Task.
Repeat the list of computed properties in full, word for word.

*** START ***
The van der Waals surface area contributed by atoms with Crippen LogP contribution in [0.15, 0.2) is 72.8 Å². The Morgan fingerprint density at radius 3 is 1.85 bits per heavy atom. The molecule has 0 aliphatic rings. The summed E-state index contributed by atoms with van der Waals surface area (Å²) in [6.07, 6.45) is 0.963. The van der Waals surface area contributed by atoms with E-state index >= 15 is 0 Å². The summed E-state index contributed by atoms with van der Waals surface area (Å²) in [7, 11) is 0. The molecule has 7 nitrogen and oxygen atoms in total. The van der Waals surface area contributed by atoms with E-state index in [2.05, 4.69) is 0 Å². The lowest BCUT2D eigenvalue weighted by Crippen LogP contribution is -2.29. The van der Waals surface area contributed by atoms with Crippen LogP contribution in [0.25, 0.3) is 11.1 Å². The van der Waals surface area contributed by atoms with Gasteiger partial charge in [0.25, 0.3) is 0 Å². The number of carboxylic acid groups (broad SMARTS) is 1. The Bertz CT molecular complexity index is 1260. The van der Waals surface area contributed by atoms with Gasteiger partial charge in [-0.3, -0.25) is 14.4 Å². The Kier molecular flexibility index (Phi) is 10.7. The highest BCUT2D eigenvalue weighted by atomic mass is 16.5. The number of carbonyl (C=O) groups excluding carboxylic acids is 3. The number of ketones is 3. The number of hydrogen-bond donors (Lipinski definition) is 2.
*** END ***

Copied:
The van der Waals surface area contributed by atoms with Crippen LogP contribution in [0.15, 0.2) is 72.8 Å². The Morgan fingerprint density at radius 3 is 1.85 bits per heavy atom. The molecule has 0 aliphatic rings. The summed E-state index contributed by atoms with van der Waals surface area (Å²) in [6.07, 6.45) is 0.963. The van der Waals surface area contributed by atoms with E-state index >= 15 is 0 Å². The summed E-state index contributed by atoms with van der Waals surface area (Å²) in [7, 11) is 0. The molecule has 7 nitrogen and oxygen atoms in total. The van der Waals surface area contributed by atoms with E-state index in [2.05, 4.69) is 0 Å². The lowest BCUT2D eigenvalue weighted by Crippen LogP contribution is -2.29. The van der Waals surface area contributed by atoms with Crippen LogP contribution in [0.25, 0.3) is 11.1 Å². The van der Waals surface area contributed by atoms with Gasteiger partial charge in [0.25, 0.3) is 0 Å². The number of carboxylic acid groups (broad SMARTS) is 1. The Bertz CT molecular complexity index is 1260. The van der Waals surface area contributed by atoms with Gasteiger partial charge in [-0.3, -0.25) is 14.4 Å². The Kier molecular flexibility index (Phi) is 10.7. The highest BCUT2D eigenvalue weighted by atomic mass is 16.5. The number of carbonyl (C=O) groups excluding carboxylic acids is 3. The number of ketones is 3. The number of hydrogen-bond donors (Lipinski definition) is 2.